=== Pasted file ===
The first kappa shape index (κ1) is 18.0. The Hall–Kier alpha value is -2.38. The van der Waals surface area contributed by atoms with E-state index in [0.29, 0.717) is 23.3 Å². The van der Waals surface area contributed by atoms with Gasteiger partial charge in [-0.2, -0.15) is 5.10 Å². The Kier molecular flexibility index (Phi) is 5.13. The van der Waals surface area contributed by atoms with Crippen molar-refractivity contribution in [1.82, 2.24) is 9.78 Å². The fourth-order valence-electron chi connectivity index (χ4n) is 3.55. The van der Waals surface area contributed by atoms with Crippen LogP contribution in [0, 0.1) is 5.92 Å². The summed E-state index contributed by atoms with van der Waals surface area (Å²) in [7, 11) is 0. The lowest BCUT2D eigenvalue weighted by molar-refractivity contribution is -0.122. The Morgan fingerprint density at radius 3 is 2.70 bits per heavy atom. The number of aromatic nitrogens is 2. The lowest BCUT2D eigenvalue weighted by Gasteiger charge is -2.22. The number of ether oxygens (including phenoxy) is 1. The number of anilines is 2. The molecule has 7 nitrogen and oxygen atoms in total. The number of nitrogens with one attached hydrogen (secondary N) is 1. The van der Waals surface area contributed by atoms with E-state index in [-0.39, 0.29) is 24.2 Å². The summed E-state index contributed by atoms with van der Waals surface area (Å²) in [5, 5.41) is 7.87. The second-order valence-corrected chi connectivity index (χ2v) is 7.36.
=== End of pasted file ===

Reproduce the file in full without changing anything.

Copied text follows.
The first kappa shape index (κ1) is 18.0. The Hall–Kier alpha value is -2.38. The van der Waals surface area contributed by atoms with E-state index in [0.29, 0.717) is 23.3 Å². The van der Waals surface area contributed by atoms with Gasteiger partial charge in [-0.2, -0.15) is 5.10 Å². The Kier molecular flexibility index (Phi) is 5.13. The van der Waals surface area contributed by atoms with Crippen molar-refractivity contribution in [1.82, 2.24) is 9.78 Å². The fourth-order valence-electron chi connectivity index (χ4n) is 3.55. The van der Waals surface area contributed by atoms with Crippen LogP contribution in [0, 0.1) is 5.92 Å². The summed E-state index contributed by atoms with van der Waals surface area (Å²) in [7, 11) is 0. The lowest BCUT2D eigenvalue weighted by molar-refractivity contribution is -0.122. The Morgan fingerprint density at radius 3 is 2.70 bits per heavy atom. The number of aromatic nitrogens is 2. The lowest BCUT2D eigenvalue weighted by Gasteiger charge is -2.22. The number of ether oxygens (including phenoxy) is 1. The number of anilines is 2. The molecule has 7 nitrogen and oxygen atoms in total. The number of nitrogens with one attached hydrogen (secondary N) is 1. The van der Waals surface area contributed by atoms with E-state index in [-0.39, 0.29) is 24.2 Å². The summed E-state index contributed by atoms with van der Waals surface area (Å²) in [5, 5.41) is 7.87. The second-order valence-corrected chi connectivity index (χ2v) is 7.36.